Tuesday, September 16, 2014

Just last week: Maison & Objet


all photos Le style et la matière

It's a sophisticated monster of a salon professionel -  and this is only one of the 8 halls from which it hails at the Parc des expositions to the north of Paris twice a year in September and in January. But you know of it, of course,Maison & Objet.  80,000 buyers, 4000 journalists, and you?

Since last year it has arrived in Asia (Singapore) and in May 2015 there will be Maison & Objet Americas located in Miami Beach,
 It is exhausting and essential, almost exhaustive and essentiel with its 3000 exhibitors from the world of decoration. How will it export? It will certainly retain it's French concept - but what character? It will be interesting to see how local savors will blend into this already international colossus.


This show doesn't stop with what has been designed and produced; it takes a leading edge in lifestyle and creative conception. One thing I really appreciate are the forays into the artistic and conceptual that don't stray too much from the idea of the tangible object. It's not an easy exercise.

This is the entry to Elisabeth Leriche's Observatoire exhibit that explores the dynamic of words in our hyper-connected world right now. Continuous news coverage, twiterature, the ever growing flow of social networking - we're more wordy than ever. The only way to be distinguished from the mottled mass is with a finely chiseled text and a new attention to the plasticity of police.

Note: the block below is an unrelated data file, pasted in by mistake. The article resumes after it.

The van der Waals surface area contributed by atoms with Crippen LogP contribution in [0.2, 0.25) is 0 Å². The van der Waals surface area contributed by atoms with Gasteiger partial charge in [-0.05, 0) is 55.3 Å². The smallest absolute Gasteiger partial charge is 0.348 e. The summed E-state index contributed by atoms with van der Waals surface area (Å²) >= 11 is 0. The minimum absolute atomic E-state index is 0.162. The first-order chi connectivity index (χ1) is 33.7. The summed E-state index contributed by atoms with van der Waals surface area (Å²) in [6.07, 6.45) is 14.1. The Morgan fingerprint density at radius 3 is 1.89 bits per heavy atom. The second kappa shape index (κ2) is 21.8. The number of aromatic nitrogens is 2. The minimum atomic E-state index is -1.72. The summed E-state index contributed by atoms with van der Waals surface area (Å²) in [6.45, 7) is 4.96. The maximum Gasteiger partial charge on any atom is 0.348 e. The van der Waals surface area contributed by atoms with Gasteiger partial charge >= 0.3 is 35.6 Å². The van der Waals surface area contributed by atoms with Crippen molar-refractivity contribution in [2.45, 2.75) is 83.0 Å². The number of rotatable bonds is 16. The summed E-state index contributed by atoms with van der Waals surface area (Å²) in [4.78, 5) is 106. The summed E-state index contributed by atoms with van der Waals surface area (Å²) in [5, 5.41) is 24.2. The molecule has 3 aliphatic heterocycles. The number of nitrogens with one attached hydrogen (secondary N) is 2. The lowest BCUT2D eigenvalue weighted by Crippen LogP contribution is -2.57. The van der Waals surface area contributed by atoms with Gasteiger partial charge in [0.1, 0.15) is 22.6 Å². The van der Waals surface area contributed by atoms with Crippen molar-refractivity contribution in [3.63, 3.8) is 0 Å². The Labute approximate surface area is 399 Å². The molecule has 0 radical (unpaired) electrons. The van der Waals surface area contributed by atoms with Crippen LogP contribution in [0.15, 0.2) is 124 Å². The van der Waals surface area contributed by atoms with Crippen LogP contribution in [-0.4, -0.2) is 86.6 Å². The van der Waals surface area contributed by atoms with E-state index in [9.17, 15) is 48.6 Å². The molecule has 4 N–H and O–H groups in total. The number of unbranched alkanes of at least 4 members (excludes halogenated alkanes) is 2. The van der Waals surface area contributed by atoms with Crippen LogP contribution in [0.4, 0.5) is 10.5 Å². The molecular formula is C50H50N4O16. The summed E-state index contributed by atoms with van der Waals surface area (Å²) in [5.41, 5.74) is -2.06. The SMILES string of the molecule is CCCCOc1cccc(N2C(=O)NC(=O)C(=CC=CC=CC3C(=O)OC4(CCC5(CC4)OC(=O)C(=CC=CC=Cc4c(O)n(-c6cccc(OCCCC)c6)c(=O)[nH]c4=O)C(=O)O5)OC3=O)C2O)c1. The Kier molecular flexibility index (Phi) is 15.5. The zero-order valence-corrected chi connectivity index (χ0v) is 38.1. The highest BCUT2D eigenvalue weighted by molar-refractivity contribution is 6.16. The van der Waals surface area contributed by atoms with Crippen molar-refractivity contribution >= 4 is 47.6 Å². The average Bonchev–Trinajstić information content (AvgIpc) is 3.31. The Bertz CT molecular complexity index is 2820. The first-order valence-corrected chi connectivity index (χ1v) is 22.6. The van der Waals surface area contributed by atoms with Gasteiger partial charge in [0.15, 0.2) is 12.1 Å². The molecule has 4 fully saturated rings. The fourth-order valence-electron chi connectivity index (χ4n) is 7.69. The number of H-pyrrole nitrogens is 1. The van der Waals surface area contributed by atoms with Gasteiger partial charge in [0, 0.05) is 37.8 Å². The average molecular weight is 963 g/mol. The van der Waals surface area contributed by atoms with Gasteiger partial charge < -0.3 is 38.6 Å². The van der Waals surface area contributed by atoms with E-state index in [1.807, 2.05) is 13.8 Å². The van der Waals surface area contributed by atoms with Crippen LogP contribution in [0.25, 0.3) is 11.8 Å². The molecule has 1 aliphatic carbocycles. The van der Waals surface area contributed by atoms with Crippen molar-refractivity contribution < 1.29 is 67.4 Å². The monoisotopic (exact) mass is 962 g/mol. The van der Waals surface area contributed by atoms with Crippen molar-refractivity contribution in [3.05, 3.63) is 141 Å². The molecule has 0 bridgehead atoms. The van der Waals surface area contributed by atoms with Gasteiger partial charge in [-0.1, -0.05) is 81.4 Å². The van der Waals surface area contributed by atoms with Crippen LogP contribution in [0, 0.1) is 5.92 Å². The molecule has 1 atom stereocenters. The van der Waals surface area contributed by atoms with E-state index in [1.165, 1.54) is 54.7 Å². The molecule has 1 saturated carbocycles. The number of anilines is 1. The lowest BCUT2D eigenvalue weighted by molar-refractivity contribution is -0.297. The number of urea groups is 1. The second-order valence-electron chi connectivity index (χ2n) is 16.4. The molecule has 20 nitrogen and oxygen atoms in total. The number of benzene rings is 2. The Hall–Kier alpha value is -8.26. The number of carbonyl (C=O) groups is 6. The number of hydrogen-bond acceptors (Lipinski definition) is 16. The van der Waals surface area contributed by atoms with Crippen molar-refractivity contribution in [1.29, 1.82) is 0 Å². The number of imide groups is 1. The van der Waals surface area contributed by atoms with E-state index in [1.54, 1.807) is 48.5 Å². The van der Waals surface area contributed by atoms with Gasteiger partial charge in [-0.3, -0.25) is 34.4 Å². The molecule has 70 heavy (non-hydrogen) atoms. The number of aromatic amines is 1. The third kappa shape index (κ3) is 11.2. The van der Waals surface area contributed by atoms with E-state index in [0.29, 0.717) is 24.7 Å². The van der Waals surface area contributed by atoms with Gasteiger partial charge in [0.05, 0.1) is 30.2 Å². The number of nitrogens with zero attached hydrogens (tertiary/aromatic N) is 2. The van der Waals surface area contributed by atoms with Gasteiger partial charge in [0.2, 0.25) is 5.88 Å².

Story Vases
These wires were made into vase-shaped moulds into which glass was blown. With the Story Vases, Front Design used its conceptual approach to design, material and narrative to explore new ways of working with Zulu bead craft in collaboration with the Siyazama Project.


Siyazama women traditionally work with beads. Each vase here tells one of their personal stories.

kisame
rain that drips from the end of tree branches
kaiu
rain that falls mixed with dust and pollen


samidare 
spring rain
shigure
 autumn or winter rain


Nendo, Rain Bottle

The Japanese language has nearly 100 words for rain dependant on the climatic conditions and the area where it falls.


Ebon Heath liberates letters from the page 
and quotes Maya Angelou,

I believe a word is a thing. It is non visible and audible only for the time it is there. 
It hangs in the air but I believe that it is a thing. I believe it goes into the upholstery and then into
the rugs and into my hair  and into my clothes. Finally into my body. I believe that words are things and I live on them.
I'm just saying. Mind you it's just an idea that words are things.





The text on the wall is by Adrien Frutger: